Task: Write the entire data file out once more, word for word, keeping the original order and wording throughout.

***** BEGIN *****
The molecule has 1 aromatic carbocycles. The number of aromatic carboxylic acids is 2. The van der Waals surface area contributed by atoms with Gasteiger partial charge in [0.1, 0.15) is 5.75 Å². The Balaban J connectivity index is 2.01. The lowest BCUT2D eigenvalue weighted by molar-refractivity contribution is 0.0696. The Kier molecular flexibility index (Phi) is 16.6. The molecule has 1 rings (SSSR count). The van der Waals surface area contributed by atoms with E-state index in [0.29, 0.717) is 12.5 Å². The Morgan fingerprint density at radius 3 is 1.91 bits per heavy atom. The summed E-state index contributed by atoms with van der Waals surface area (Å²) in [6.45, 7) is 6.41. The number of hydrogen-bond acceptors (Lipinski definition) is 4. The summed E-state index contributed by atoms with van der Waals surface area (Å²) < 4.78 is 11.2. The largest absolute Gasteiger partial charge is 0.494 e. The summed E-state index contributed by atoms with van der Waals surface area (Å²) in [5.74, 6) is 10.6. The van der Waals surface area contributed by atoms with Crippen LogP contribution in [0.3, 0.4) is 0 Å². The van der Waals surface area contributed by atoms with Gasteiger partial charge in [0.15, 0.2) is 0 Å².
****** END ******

The molecule has 1 aromatic carbocycles. The number of aromatic carboxylic acids is 2. The van der Waals surface area contributed by atoms with Gasteiger partial charge in [0.1, 0.15) is 5.75 Å². The Balaban J connectivity index is 2.01. The lowest BCUT2D eigenvalue weighted by molar-refractivity contribution is 0.0696. The Kier molecular flexibility index (Phi) is 16.6. The molecule has 1 rings (SSSR count). The van der Waals surface area contributed by atoms with E-state index in [0.29, 0.717) is 12.5 Å². The Morgan fingerprint density at radius 3 is 1.91 bits per heavy atom. The summed E-state index contributed by atoms with van der Waals surface area (Å²) in [6.45, 7) is 6.41. The number of hydrogen-bond acceptors (Lipinski definition) is 4. The summed E-state index contributed by atoms with van der Waals surface area (Å²) < 4.78 is 11.2. The largest absolute Gasteiger partial charge is 0.494 e. The summed E-state index contributed by atoms with van der Waals surface area (Å²) in [5.74, 6) is 10.6. The van der Waals surface area contributed by atoms with Crippen LogP contribution in [0.3, 0.4) is 0 Å². The van der Waals surface area contributed by atoms with Gasteiger partial charge in [0.15, 0.2) is 0 Å².